Source: Carole Keeton Strayhorn, Texas Comptroller of Public Accounts, Property Tax Division.


Over the last 23 years, the number of rollback elections called by voters has spiked four times, in 1982, 1990, 2001 and 2004. This is illustrated in Figure B, which lists the information from the Total column in Table 5 above. Voter approval of these elections, however, has shown a steady decline over the years.


Freeport Exemption

In 1990, school districts, counties, cities and junior college districts gained the right to choose whether to tax freeport property. Property Tax Code Section 11.251, enacted by the 1989 Texas Legislature, defines freeport property as goods held in Texas temporarily for up to 175 days for assembling, processing, manufacturing, storage or other purposes.

Texas patterned its law after the federal law on goods coming into U.S. ports and not taxed since they were “free” from a port or tax location. In 1989, the Texas Legislature enacted Tax Code Section 11.251 entitled “Tangible Personal Property Exempt”, which taxpayers and local tax officials refer to as the freeport exemption. Personal property can include privately owned automobiles, motorcycles and light trucks not used to produce income; fixtures, equipment and inventory used by a commercial or industrial business to produce income; and mobile homes on land owned by someone else. Personal property may also include privately owned aircraft, boats, travel trailers, motor homes and mobile homes on rented or leased land.

While the vast majority of school districts, counties, cities and junior college districts continue to tax freeport property, the number of these units that exempt freeport property from taxation increased by 20 taxing units to 342 units in tax year 2005. The amount of value exempted for these taxing units increased by $4.5 billion, or 12.4 percent.

Some junior college districts also exempt freeport property, but the Texas Comptroller’s Property Tax Division does not collect data from these entities for that information. State law requires other special districts, such as water districts or hospital districts, to exempt freeport property.

Table 6 identifies the total exempted value by counties, cities and school districts for the freeport exemption for 2004 and 2005. Table 7 lists the freeport taxable value loss by county, Table 8 lists the freeport loss by city and Table 9 lists the freeport value loss by school district. Table 9 also includes the South Texas ISD, which is not part of the PVS.

TABLE 6: Taxing Units that Exempt Freeport property

Types of Taxing Units That
Exempt Freeport Property
2004 Number of Units 2004 Taxable Value Loss 2005 Number of Units 2005 Taxable Value Loss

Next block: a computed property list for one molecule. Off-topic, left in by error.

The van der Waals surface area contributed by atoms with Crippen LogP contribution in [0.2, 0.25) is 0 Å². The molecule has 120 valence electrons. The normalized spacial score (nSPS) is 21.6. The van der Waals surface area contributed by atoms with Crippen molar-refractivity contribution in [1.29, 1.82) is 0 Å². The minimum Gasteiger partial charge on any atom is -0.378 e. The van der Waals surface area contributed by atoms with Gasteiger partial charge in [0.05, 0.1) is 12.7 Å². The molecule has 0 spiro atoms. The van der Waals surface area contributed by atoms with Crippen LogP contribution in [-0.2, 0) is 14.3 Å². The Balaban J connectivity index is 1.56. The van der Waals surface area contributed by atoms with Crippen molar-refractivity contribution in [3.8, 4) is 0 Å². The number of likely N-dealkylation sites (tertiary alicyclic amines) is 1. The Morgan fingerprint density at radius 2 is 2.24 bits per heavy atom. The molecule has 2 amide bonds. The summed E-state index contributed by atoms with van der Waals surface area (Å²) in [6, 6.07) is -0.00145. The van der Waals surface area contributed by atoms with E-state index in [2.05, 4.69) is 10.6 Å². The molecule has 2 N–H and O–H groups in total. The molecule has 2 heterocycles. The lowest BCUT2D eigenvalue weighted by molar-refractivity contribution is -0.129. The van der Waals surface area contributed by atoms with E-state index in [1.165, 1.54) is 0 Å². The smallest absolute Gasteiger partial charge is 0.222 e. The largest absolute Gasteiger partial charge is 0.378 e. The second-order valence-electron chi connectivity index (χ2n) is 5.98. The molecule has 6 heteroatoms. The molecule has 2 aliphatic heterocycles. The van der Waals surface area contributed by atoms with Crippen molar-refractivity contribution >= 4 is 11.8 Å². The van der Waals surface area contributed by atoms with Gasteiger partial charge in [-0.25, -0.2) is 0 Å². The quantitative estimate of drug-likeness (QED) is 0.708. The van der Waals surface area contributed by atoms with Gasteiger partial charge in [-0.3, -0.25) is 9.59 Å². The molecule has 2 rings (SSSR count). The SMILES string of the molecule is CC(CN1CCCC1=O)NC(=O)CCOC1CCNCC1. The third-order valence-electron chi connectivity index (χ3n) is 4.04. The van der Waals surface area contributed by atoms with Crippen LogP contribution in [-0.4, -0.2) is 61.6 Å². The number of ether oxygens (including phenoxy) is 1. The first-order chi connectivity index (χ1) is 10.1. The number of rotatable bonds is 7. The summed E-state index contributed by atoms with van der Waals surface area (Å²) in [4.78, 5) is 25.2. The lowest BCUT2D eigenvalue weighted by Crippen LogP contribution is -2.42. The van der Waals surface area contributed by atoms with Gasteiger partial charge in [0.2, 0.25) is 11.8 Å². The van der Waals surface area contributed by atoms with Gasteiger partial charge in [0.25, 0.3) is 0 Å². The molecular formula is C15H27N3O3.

County 52 $11.6 billion 53 $13.6 billion
City 139 $11.6 billion 143 $13.5 billion
School District 131 $13.2 bil-lion 144 $15.4 billion
Total 322 $36.4 billion 340 $42.5 billion

Source: Carole Keeton Strayhorn, Texas Comptroller of Public Accounts, Property Tax Division.

Table 7: 2005 Freeport Value Loss by County

County Freeport Value Loss
Anderson County $18,514,348
Angelina County 39,801,024
Archer County 692,920
Bastrop County 6,322,490
Bexar County 344,624,360
Bosque County 2,946,772
Brazos County 24,799,439
Burnet County 6,612,899
Camp County 3,250,560
Coleman County 340,350
Collin County 639,820,440
Comal County 6,663,027
Dallas County 3,173,436,032
Delta County 366,694
Denton County 1,040,351,934
Eastland County 6,656,470
Ector County 66,134,900
El Paso County 1,159,102,128
Foard County 419,380
Gray County 14,587,875
Grayson County 109,913,743
Guadalupe County 143,411,063
Harrison County 93,031,722
Hidalgo County 318,882,715
Hill County 2,150,027
Hutchinson County 16,827,270
Kaufman County 71,269,931
Kendall County 13,073,941
Lamar County 76,337,000
Lubbock County 3,129,500
Maverick County 80,781,990
McLennan County 18,988,074
Milam County 133,969,409
Montgomery County 26,554,560
Palo Pinto County 119,226,799
Parker County 13,831,290
Potter County 177,267,406
Randall County 72,884,257
Rockwall County 18,883,658
Runnels County 11,489,450
Rusk County 4,368,390
Smith County 232,161,753
Tarrant County 3,408,147,364
Titus Country 9,633,890
Tom Green County 33,808,136
Travis County 1,440,360,577
Val Verde County 34,852,776
Walker County 15,058,077
Webb County 161,114,939
Wharton County 9,755,950
Wichita County 107,796,763
Wise County 18,855,673
Young County 6,063,820
Total (53 Counties) $13,559,325,955

Source: Carole Keeton Strayhorn, Texas Comptroller of Public Accounts, Property Tax Division.

Tables 8 and 9 below are in PDF format. If you do not already have it, you will need to download Adobe Acrobat Reader to view and print the PDF files.

PDF file Table 8: 2005 Freeport Value Loss by City (PDF, 202 KB)

PDF file Table 9: 2005 Freeport Value Loss by School District (ISD) (PDF, 216 KB)

During the period from 1995 to 2005, the number of taxing entities granting freeport exemptions has grown from 162 to 340, or 109.9 percent (Table10). During the same span, the value loss in taxes to these taxing entities grew from $11.0 billion to $42.5 billion, or 286.4 percent.

Table 10: Taxing Units that Exempt Freeport Property, 1995 through 2005 (in Millions)

Counties

Year Number of Counties Total Value Loss
in Billions
1995 32 $4.1
1996 34 $4.9
1997 35 $5.5
1998 40 $5.9
1999 40 $6.4
2000 42 $9.3
2001 46 $11.7
2002 46 $10.3
2003 49 $10.1
2004 52 $11.6
2005 53 $13.6

Cities

Year Number of Cities Total Value Loss
in Billions
1995 69 $4.0
1996 69 $4.3
1997 70 $4.7
1998 86 $5.4
1999 94 $6.7
2000 101 $8.6
2001 109 $10.8
2002 115 $9.6
2003 127 $9.7
2004 139 $11.6
2005 143 $13.5

School Districts

Year Number of School District Total Value Loss
in Billions
1995 61 $2.9
1996 70 $3.6
1997 69 $4.2
1998 75 $4.6
1999 85 $5.9
2000 95 $7.2
2001 106 $10.6
2002 113 $10.0
2003 121 $10.8
2004 131 $13.2
2005 144 $15.4

Total for all taxing units

Year Total All Entities Total Value Loss,
All Entities
1995 162 $11.0
1996 173 $12.8
1997 174 $14.4
1998 201 $15.9
1999 219 $19.0
2000 238 $25.1
2001 261 $33.1
2002 274 $29.9
2003 297 $30.6
2004 322 $36.4
2005 340 $42.5

Source: Carole Keeton Strayhorn, Texas Comptroller of Public Accounts, Property Tax Division.